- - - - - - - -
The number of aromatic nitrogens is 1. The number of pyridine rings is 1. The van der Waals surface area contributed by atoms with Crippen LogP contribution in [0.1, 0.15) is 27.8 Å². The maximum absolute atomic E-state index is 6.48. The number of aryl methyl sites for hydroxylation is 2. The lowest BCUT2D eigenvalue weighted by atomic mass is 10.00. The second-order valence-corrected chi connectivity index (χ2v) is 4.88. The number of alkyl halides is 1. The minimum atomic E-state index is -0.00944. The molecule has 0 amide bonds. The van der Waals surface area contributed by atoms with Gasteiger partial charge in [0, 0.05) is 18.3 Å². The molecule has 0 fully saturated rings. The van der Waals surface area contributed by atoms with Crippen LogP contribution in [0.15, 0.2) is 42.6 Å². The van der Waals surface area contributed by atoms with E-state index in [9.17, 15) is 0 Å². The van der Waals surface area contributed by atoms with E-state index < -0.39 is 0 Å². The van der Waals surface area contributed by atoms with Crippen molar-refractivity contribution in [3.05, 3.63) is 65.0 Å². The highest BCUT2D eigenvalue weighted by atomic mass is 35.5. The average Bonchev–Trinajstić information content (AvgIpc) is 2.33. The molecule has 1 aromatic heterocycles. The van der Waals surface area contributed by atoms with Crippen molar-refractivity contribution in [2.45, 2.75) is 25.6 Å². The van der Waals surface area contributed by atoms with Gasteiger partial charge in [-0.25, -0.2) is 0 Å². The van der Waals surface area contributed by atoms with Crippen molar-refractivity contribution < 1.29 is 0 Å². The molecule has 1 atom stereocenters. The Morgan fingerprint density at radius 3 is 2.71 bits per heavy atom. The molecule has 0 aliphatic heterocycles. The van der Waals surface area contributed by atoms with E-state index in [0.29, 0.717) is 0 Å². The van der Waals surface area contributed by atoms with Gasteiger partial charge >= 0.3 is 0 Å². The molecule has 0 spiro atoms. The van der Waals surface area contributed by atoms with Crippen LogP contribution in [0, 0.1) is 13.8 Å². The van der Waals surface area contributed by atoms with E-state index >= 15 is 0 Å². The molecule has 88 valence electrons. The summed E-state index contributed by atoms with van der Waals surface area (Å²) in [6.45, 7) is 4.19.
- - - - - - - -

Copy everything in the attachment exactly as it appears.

The number of aromatic nitrogens is 1. The number of pyridine rings is 1. The van der Waals surface area contributed by atoms with Crippen LogP contribution in [0.1, 0.15) is 27.8 Å². The maximum absolute atomic E-state index is 6.48. The number of aryl methyl sites for hydroxylation is 2. The lowest BCUT2D eigenvalue weighted by atomic mass is 10.00. The second-order valence-corrected chi connectivity index (χ2v) is 4.88. The number of alkyl halides is 1. The minimum atomic E-state index is -0.00944. The molecule has 0 amide bonds. The van der Waals surface area contributed by atoms with Gasteiger partial charge in [0, 0.05) is 18.3 Å². The molecule has 0 fully saturated rings. The van der Waals surface area contributed by atoms with Crippen LogP contribution in [0.15, 0.2) is 42.6 Å². The van der Waals surface area contributed by atoms with E-state index in [9.17, 15) is 0 Å². The van der Waals surface area contributed by atoms with E-state index < -0.39 is 0 Å². The van der Waals surface area contributed by atoms with Crippen molar-refractivity contribution in [3.05, 3.63) is 65.0 Å². The highest BCUT2D eigenvalue weighted by atomic mass is 35.5. The average Bonchev–Trinajstić information content (AvgIpc) is 2.33. The molecule has 1 aromatic heterocycles. The van der Waals surface area contributed by atoms with Crippen molar-refractivity contribution in [2.45, 2.75) is 25.6 Å². The van der Waals surface area contributed by atoms with Gasteiger partial charge in [-0.25, -0.2) is 0 Å². The van der Waals surface area contributed by atoms with Crippen molar-refractivity contribution < 1.29 is 0 Å². The molecule has 1 atom stereocenters. The Morgan fingerprint density at radius 3 is 2.71 bits per heavy atom. The molecule has 0 aliphatic heterocycles. The van der Waals surface area contributed by atoms with E-state index in [0.29, 0.717) is 0 Å². The van der Waals surface area contributed by atoms with Gasteiger partial charge >= 0.3 is 0 Å². The molecule has 0 spiro atoms. The van der Waals surface area contributed by atoms with Crippen LogP contribution in [0, 0.1) is 13.8 Å². The van der Waals surface area contributed by atoms with E-state index >= 15 is 0 Å². The molecule has 88 valence electrons. The summed E-state index contributed by atoms with van der Waals surface area (Å²) in [6.45, 7) is 4.19.